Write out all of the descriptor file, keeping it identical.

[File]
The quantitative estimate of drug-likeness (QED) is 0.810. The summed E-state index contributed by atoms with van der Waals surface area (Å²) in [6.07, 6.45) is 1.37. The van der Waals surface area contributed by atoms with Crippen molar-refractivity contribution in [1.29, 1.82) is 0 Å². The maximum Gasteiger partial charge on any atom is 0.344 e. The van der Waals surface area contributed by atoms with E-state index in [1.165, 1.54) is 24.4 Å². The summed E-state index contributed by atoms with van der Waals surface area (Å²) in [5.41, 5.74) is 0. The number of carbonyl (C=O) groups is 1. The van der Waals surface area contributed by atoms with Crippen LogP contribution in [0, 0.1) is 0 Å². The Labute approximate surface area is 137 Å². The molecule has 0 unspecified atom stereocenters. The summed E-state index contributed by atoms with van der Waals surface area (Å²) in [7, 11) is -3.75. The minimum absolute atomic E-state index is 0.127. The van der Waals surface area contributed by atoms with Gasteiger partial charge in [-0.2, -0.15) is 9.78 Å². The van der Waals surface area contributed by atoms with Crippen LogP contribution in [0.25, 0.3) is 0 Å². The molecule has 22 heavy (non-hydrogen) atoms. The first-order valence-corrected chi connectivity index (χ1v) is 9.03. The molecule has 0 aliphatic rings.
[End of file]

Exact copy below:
The quantitative estimate of drug-likeness (QED) is 0.810. The summed E-state index contributed by atoms with van der Waals surface area (Å²) in [6.07, 6.45) is 1.37. The van der Waals surface area contributed by atoms with Crippen molar-refractivity contribution in [1.29, 1.82) is 0 Å². The maximum Gasteiger partial charge on any atom is 0.344 e. The van der Waals surface area contributed by atoms with E-state index in [1.165, 1.54) is 24.4 Å². The summed E-state index contributed by atoms with van der Waals surface area (Å²) in [5.41, 5.74) is 0. The number of carbonyl (C=O) groups is 1. The van der Waals surface area contributed by atoms with Crippen LogP contribution in [0, 0.1) is 0 Å². The Labute approximate surface area is 137 Å². The molecule has 0 unspecified atom stereocenters. The summed E-state index contributed by atoms with van der Waals surface area (Å²) in [7, 11) is -3.75. The minimum absolute atomic E-state index is 0.127. The van der Waals surface area contributed by atoms with Gasteiger partial charge in [-0.2, -0.15) is 9.78 Å². The van der Waals surface area contributed by atoms with Crippen LogP contribution in [0.25, 0.3) is 0 Å². The molecule has 22 heavy (non-hydrogen) atoms. The first-order valence-corrected chi connectivity index (χ1v) is 9.03. The molecule has 0 aliphatic rings.